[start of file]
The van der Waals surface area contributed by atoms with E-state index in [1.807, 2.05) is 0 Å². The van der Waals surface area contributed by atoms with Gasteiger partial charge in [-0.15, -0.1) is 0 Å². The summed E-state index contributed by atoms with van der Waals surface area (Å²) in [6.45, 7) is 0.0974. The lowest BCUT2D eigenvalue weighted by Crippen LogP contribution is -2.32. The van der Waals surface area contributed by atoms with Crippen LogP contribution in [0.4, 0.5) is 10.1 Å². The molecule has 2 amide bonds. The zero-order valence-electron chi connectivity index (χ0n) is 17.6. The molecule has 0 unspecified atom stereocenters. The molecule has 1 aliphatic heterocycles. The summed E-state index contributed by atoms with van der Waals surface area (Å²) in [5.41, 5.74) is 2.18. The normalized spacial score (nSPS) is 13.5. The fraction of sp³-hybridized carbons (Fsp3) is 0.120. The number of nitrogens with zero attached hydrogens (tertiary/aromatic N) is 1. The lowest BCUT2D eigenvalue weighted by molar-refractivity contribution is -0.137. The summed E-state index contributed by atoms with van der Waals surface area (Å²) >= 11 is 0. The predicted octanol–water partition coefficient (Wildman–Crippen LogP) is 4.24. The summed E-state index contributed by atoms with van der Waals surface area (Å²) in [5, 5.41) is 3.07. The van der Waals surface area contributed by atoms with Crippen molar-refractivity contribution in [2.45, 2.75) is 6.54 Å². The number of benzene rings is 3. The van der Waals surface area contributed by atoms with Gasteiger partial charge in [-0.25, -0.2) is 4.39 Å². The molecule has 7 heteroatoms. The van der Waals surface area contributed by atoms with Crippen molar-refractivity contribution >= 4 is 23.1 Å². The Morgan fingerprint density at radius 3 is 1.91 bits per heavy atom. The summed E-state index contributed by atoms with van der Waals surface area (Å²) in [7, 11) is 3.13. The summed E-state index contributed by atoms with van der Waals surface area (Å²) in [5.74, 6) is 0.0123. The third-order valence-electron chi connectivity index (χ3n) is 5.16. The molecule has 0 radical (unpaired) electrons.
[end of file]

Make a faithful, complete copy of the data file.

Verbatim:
The van der Waals surface area contributed by atoms with E-state index in [1.807, 2.05) is 0 Å². The van der Waals surface area contributed by atoms with Gasteiger partial charge in [-0.15, -0.1) is 0 Å². The summed E-state index contributed by atoms with van der Waals surface area (Å²) in [6.45, 7) is 0.0974. The lowest BCUT2D eigenvalue weighted by Crippen LogP contribution is -2.32. The van der Waals surface area contributed by atoms with Crippen LogP contribution in [0.4, 0.5) is 10.1 Å². The molecule has 2 amide bonds. The zero-order valence-electron chi connectivity index (χ0n) is 17.6. The molecule has 0 unspecified atom stereocenters. The molecule has 1 aliphatic heterocycles. The summed E-state index contributed by atoms with van der Waals surface area (Å²) in [5.41, 5.74) is 2.18. The normalized spacial score (nSPS) is 13.5. The fraction of sp³-hybridized carbons (Fsp3) is 0.120. The number of nitrogens with zero attached hydrogens (tertiary/aromatic N) is 1. The lowest BCUT2D eigenvalue weighted by molar-refractivity contribution is -0.137. The summed E-state index contributed by atoms with van der Waals surface area (Å²) >= 11 is 0. The predicted octanol–water partition coefficient (Wildman–Crippen LogP) is 4.24. The summed E-state index contributed by atoms with van der Waals surface area (Å²) in [5, 5.41) is 3.07. The van der Waals surface area contributed by atoms with Crippen molar-refractivity contribution in [2.45, 2.75) is 6.54 Å². The number of benzene rings is 3. The van der Waals surface area contributed by atoms with Gasteiger partial charge in [-0.25, -0.2) is 4.39 Å². The molecule has 7 heteroatoms. The van der Waals surface area contributed by atoms with Crippen molar-refractivity contribution >= 4 is 23.1 Å². The Morgan fingerprint density at radius 3 is 1.91 bits per heavy atom. The summed E-state index contributed by atoms with van der Waals surface area (Å²) in [7, 11) is 3.13. The summed E-state index contributed by atoms with van der Waals surface area (Å²) in [5.74, 6) is 0.0123. The third-order valence-electron chi connectivity index (χ3n) is 5.16. The molecule has 0 radical (unpaired) electrons.